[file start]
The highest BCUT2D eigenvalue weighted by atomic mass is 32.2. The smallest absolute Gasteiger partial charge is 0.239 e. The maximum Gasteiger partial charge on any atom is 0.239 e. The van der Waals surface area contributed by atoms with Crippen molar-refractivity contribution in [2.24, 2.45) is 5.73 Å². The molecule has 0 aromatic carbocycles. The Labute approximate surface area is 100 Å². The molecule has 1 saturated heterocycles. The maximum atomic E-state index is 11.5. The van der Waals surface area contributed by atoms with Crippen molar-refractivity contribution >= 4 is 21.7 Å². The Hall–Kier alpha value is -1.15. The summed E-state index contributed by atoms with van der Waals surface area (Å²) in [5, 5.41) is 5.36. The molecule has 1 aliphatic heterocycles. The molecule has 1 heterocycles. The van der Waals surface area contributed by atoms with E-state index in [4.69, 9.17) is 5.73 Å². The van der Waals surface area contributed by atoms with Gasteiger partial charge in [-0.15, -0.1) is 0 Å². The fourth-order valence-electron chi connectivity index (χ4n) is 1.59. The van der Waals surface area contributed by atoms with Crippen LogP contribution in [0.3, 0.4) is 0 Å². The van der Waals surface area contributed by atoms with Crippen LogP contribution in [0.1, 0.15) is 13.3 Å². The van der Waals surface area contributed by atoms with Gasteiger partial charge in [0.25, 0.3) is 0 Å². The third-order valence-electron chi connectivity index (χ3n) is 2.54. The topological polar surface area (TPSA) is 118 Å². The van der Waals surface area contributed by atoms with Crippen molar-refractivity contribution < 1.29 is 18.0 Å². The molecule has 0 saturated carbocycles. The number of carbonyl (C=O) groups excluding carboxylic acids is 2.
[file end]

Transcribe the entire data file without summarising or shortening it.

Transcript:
The highest BCUT2D eigenvalue weighted by atomic mass is 32.2. The smallest absolute Gasteiger partial charge is 0.239 e. The maximum Gasteiger partial charge on any atom is 0.239 e. The van der Waals surface area contributed by atoms with Crippen molar-refractivity contribution in [2.24, 2.45) is 5.73 Å². The molecule has 0 aromatic carbocycles. The Labute approximate surface area is 100 Å². The molecule has 1 saturated heterocycles. The maximum atomic E-state index is 11.5. The van der Waals surface area contributed by atoms with Crippen molar-refractivity contribution >= 4 is 21.7 Å². The Hall–Kier alpha value is -1.15. The summed E-state index contributed by atoms with van der Waals surface area (Å²) in [5, 5.41) is 5.36. The molecule has 1 aliphatic heterocycles. The molecule has 1 heterocycles. The van der Waals surface area contributed by atoms with E-state index in [4.69, 9.17) is 5.73 Å². The van der Waals surface area contributed by atoms with Gasteiger partial charge in [-0.15, -0.1) is 0 Å². The fourth-order valence-electron chi connectivity index (χ4n) is 1.59. The van der Waals surface area contributed by atoms with Crippen LogP contribution in [0.3, 0.4) is 0 Å². The van der Waals surface area contributed by atoms with Crippen LogP contribution in [0.1, 0.15) is 13.3 Å². The van der Waals surface area contributed by atoms with Gasteiger partial charge in [0.25, 0.3) is 0 Å². The third-order valence-electron chi connectivity index (χ3n) is 2.54. The topological polar surface area (TPSA) is 118 Å². The van der Waals surface area contributed by atoms with Crippen molar-refractivity contribution < 1.29 is 18.0 Å². The molecule has 0 saturated carbocycles. The number of carbonyl (C=O) groups excluding carboxylic acids is 2.